Cornell launches global race for amateurs
Round the world race for production boats in 2016 will be a Corinthian event
Jimmy Cornell, the founder of the ARC, has launched a global race for amateur sailors. The World Odyssey will take competitors eastabout via the three great capes of the Southern Ocean in 2016/17. “I want to give ordinary sailors the opportunity to race on their own terms,” declares the three times circumnavigator who says he is responding to the aims and interests of amateur sailors.
“In recent years I have spoken to many owners of production boats who are keen to race around the world in a competitive event but see themselves excluded by the dominance of all current offshore races by sponsored high-tech yachts sailed by professional crews,” said Jimmy Cornell, who referred to this group as “the silent majority”. “The World Odyssey will answer this demand by bringing back the Corinthian spirit of earlier round the world races,” said Cornell.
In order to keep costs at a reasonable level, only production mono-hulled boats between 40ft and 60ft will be eligible, with no performance enhancing modifications being allowed to the standard design. Yachts will be rated under IRC and crews will have to prove themselves by undertaking qualifying passages. The only modifications to yachts might involve the addition of collision bulkheads and rudder strengthening. Cornell told Yachting World that the organisation could cope with up to 40 entries and depending on the level of interest a double-handed class might be considered. He said the race is scheduled to take place every two years.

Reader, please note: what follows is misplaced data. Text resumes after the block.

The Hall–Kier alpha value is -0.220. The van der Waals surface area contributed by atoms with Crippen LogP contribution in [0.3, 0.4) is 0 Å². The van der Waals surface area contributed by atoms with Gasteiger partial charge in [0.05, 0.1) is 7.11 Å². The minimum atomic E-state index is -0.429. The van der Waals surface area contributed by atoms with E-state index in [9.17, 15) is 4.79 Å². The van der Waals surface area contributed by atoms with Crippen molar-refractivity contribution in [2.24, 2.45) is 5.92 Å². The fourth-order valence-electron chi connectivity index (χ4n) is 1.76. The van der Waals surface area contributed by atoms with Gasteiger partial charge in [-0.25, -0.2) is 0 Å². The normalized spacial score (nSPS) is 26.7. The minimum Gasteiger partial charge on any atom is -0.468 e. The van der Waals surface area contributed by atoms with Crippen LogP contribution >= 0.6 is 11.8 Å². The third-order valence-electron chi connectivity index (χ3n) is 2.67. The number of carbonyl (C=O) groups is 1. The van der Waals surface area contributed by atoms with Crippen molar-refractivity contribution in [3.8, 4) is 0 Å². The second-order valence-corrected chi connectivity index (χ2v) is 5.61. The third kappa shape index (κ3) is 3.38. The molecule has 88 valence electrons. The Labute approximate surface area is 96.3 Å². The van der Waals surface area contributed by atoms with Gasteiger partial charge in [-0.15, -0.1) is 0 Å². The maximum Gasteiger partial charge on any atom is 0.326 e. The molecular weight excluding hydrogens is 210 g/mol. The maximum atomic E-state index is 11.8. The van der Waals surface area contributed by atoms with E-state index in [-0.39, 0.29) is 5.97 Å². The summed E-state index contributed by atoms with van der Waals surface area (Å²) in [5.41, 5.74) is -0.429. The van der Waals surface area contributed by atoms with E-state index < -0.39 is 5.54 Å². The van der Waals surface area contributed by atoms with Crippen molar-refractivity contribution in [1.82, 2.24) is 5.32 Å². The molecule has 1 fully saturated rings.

The cost of the eleven-leg race has yet to be confirmed but Jimmy Cornell suggested that it could be around Euros 20,000 per entry with a flat rate across the fleet. Yachts carrying sponsorship, which will be allowed, may be charged more but the fees will include some free berthing and administration costs in ports of call.
The ten-month-long Odyssey will start in summer 2016 from a port in Atlantic France, possibly Bordeaux, and follow the traditional sailing route around the three great capes of the Southern Ocean, Good Hope, Leeuwin and Horn. The 28,300 mile route has been divided into 11 legs, with stopovers in ports with good yachting facilities that are also attractive destinations. A longer stop has been planned in the New Zealand capital Wellington for families and friends to join the crews for the Christmas holiday season. Having successfully weathered the Southern Ocean and Cape Horn, an extended sojourn in Ushuaia will allow the crews to enjoy Patagonia during the austral summer.
During the circumnavigation, which will be ‘viewable’ via a tracking system, participants will take part in a number of oceanographic and meteorological projects by deploying autonomous scientific instruments, gathering and transmitting data from remote ocean areas from where there is an acute absence of up-to-date information on climatic conditions. In recognition for this contribution to scientific research, the World Odyssey will be run under the auspices of the Intergovernmental Oceanographic Commission of UNESCO and in collaboration with the World Meteorological Organisation and National Oceanographic and Atmospheric Administration (NOAA). The idea of ‘citizen scientists’ appealed strongly to UNESCO said Jimmy Cornell.